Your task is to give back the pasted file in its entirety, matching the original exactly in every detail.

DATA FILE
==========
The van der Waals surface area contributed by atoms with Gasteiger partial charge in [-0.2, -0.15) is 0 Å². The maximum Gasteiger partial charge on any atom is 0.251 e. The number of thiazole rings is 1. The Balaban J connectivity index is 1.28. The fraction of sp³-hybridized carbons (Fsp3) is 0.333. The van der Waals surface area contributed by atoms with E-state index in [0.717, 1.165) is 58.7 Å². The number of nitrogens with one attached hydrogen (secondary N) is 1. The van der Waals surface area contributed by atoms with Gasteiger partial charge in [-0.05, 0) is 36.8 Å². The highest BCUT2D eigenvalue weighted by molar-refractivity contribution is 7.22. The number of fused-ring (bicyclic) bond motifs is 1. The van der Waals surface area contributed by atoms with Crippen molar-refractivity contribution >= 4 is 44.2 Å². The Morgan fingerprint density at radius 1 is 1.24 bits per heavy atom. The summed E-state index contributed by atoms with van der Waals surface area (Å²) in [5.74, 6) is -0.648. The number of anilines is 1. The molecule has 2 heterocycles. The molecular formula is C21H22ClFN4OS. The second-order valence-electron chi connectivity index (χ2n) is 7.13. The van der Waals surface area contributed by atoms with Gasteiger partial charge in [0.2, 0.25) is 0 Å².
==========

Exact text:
The van der Waals surface area contributed by atoms with Gasteiger partial charge in [-0.2, -0.15) is 0 Å². The maximum Gasteiger partial charge on any atom is 0.251 e. The number of thiazole rings is 1. The Balaban J connectivity index is 1.28. The fraction of sp³-hybridized carbons (Fsp3) is 0.333. The van der Waals surface area contributed by atoms with E-state index in [0.717, 1.165) is 58.7 Å². The number of nitrogens with one attached hydrogen (secondary N) is 1. The van der Waals surface area contributed by atoms with Gasteiger partial charge in [-0.05, 0) is 36.8 Å². The highest BCUT2D eigenvalue weighted by molar-refractivity contribution is 7.22. The number of fused-ring (bicyclic) bond motifs is 1. The van der Waals surface area contributed by atoms with Crippen molar-refractivity contribution >= 4 is 44.2 Å². The Morgan fingerprint density at radius 1 is 1.24 bits per heavy atom. The summed E-state index contributed by atoms with van der Waals surface area (Å²) in [5.74, 6) is -0.648. The number of anilines is 1. The molecule has 2 heterocycles. The molecular formula is C21H22ClFN4OS. The second-order valence-electron chi connectivity index (χ2n) is 7.13. The van der Waals surface area contributed by atoms with Gasteiger partial charge in [0.2, 0.25) is 0 Å².